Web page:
To Cut Budget, N.J. Proposes Stopping Mechanical Inspections Of Newer Vehicles

motor vehicle agencyNew Jersey drivers would no longer be required to have their vehicles inspected every two years under a proposal by the Motor Vehicle Commission, a move that could save the state $12 million. In addition, drivers whose vehicles are five years or younger would be exempt from emissions testing under the new plan. The current exemption is for vehicles four years old or younger. The cost-cutting proposals were brought up at an Assembly Budget Committee hearing last night in Trenton regarding the state’s transportation budget.

Motor Vehicle Commission chief administrator Raymond Martinez said the mechanical inspection failure rate of 6 percent wasn’t enough to justify the expense of the program. Twenty-nine states do not do mechanical inspections, he said. 

He said most people self-police their vehicles.

“Most people who have problems with their windshield or have problems with their brakes don’t wait for the every two years,” Martinez said.

He said the elimination of the mechanical inspection program would save $12 million. Parsons is paid $21.95 per test.

In another cost savings example, shortly after he became New Jersey’s transportation commissioner this year, Jim Simpson began asking questions about the Department of Transportation’s “aviation department.”

Simpson, a pilot himself, was surprised to learn that the department had five SUVs and five employees to inspect the state’s 45 airports or wait for the next accident — when the Federal Aviation Administration of National Transportation Safety Board never once asked for one of the department’s files.

Simpson soon made it a one person department and deployed the other employees elsewhere to stretch resources in a cash-strapped department in a cash-strapped state.

“We’re doing that department by department by department,” Simpson told the state Assembly Budget Committee last night in Trenton, likening the transportation budget to a mosaic.

With Gov. Chris Christie opposed to raising the state’s gas tax, increasing tolls or going further into debt, Simpson and other state transportation officials are looking for new ways to save money.

Simpson is looking at privatizing interstate rest areas and selling naming rights to service areas on the New Jersey Turnpike.

“We are … bringing an entrepreneurial approach to the department that questions the status quo and seeks cost savings,” Simpson said. “Metrics are the key to running a large organization. If you’re not measuring, you’re not managing.”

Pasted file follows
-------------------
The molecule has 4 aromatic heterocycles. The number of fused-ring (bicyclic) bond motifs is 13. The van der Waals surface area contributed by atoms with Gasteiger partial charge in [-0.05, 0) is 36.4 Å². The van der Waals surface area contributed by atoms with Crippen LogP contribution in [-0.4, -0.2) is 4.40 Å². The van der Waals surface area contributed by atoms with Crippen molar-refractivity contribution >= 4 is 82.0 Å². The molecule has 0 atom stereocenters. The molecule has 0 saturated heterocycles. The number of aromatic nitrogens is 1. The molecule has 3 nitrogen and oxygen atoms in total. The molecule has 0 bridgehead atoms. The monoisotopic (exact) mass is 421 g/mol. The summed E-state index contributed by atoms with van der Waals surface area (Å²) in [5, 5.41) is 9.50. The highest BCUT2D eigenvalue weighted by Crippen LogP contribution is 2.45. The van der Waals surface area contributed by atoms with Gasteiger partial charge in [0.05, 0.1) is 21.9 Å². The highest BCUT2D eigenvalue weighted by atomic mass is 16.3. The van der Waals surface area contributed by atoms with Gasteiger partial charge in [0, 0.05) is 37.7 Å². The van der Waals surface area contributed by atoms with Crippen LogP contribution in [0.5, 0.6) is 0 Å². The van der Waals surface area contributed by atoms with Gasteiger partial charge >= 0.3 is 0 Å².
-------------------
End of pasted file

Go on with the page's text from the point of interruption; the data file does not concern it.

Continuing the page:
Unlike the more cantankerous education budget hearing that preceded it, the transportation hearing was cordial.

While complimenting the transportation panel for being the most prepared yet, Assembly Budget Committee chair Louis D. Greenwald (D-Camden), expressed concern that the “pay as you go” budget philosophy could lead to a crumbling infrastructure and tragedy like the Minnesota bridge collapse three years ago that killed 13 people.

“I don’t want to create a Doomsday scenario, but what happened in Minneapolis could happen here,” Greenwald said.

Still, he praised the transportation panel members for their willingness to answer questions.

“We’re not looking for the answers we want – we’re just looking for answers,” Greenwald said. Star Ledger.

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  1. how about eliminating the need to inspect your car alltogether if I like it I can drive it.
    now most drivers check thir tires and brakes for safety regardless
    and regarding emissions let the environmentalist go somewhere else.

  2. pay the same or more for registrations for vehicles which used to get inspected EVERY year. They didn’t get better at the MVC. The only reason the lines are shorter is because fewer cars are required to get inspected every year. Don’t inspect and cut the fees if everyone is taking care of it themselves.

  3. In canada these inspections do not exist. Not sure how these inspections started but they should get rid of the whole thing. Don’t we live in a free country?

  4. Just another way for Gov’t to be involved in your life. These inspections make no sense. The 29 other states that don’t require inspections do not have a higher accident rate .

  5. All inspections should be eliminated. I can’t afford a new ca, so I will drive mine until its end. I am not going to make any unnecessary repairs on it, but, I will fix brakes, have a working horn etc. in any case. Most people care enough about safety to fix their cars when necessary. Maybe if a car is chugging down the street emitting plumes of black smoke, there can be a law against that. But I say NIX the inspections completely. They cost the state tons of money and waste drivers lots of time. There have been years when I never bothered getting my car inspected and nothing happened (didn’t get a ticket). With the money the state saves, maybe they can eliminate some taxes or tolls on the parkway. How about that?

  6. How dumb. If they want to save money, let them eliminate inspections of OLD cars (mine is a ’93, so I know about these things) which take a lot of time to inspect, reinspect, and reinspect again until they’re happy.

    Just inspect new cars; it’ll take be a breeze and everyone will be happy

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